When disaster hits, you may only have a matter of minutes to get you and yours to safety. How can you make the most of the time available?
Preparation can save time, sanity and lives. Here are some tips as to what you’ll need to do.
Easier said than done, remember your cat will pick up on your fear and fearful cats hide. Keep things as normal as possible. Watch your tone of voice most of all.
Teach your cat to come when called
Find a very special treat your cat will love. Use it only for your practice “fire drills” and reward lavishly when he comes running. This will work best when you have a warning—like take cover for a tornado or evacuate for a flood or hurricane.
Get your cat used to the crate
If you have more than one cat (and who wouldn’t?), have a crate for each cat. Keep the crates near the exit or basement door. A copy of current vaccinations, medications and microchip number for all the cats, attached to each crate, will help—no need to try to get a cat in a certain crate, the description will tell who is who.
Harness and leash
Crates are made to move cats from one place to another, not to withstand a lot of bouncing around. As a backup, teach your cat to be comfortable in a harness and leash. Keep the harness/leash with the crate except when practicing how fast you can get it on your cat.
If the crate door pops open or the crate falls apart under duress, grab the leash as a second way to corral your cat. Many cats fake paralysis when first introduced to the harness. It may take a number of sessions to “restore” his ability to walk.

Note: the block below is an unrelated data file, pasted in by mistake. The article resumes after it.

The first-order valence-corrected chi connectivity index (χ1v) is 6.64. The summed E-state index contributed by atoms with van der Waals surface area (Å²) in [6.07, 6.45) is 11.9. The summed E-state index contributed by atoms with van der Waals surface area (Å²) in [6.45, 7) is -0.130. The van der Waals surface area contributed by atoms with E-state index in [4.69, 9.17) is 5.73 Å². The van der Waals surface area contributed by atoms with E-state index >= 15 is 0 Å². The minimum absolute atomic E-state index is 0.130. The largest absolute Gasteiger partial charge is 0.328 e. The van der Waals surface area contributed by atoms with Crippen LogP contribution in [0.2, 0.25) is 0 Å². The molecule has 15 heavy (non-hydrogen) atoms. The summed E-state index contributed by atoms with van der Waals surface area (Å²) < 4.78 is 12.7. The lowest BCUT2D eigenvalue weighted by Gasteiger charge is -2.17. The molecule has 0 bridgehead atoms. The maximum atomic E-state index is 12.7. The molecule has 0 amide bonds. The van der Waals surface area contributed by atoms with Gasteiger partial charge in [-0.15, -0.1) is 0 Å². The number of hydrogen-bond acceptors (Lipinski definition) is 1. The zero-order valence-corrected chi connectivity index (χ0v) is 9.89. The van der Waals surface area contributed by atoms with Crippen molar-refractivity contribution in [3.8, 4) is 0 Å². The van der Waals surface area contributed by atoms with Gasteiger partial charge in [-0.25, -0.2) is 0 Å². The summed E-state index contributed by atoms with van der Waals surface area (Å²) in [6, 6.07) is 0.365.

A secure spot
Decide ahead of time where you’ll go if disaster strikes. A fire means get out of the house while a tornado means head for the basement or secure room. Have an exchange agreement set up with a friend – if you’re unable to care for your cats in your home, she’ll take them and you’ll do the same for her.
Food, water and medicines
An emergency kit with bottled water, canned or freeze dried/dehydrated food and extra medicines is a big help. If those items can be stored in an empty litter box with a baggie of litter, then everything is in one place for easy pick up on your way to safety.
As with all things, planning ahead can save time and lives in the face of a disaster whether man-made or natural. Walk through your cat’s routine to see if you’ve forgotten anything. Don’t forget your own things—as flight attendants say during their speech on the plane, “Take care of yourself first or you won’t be able to save anyone else.”
Fire, flood and mayhem—you can be ready for anything with a little preparation.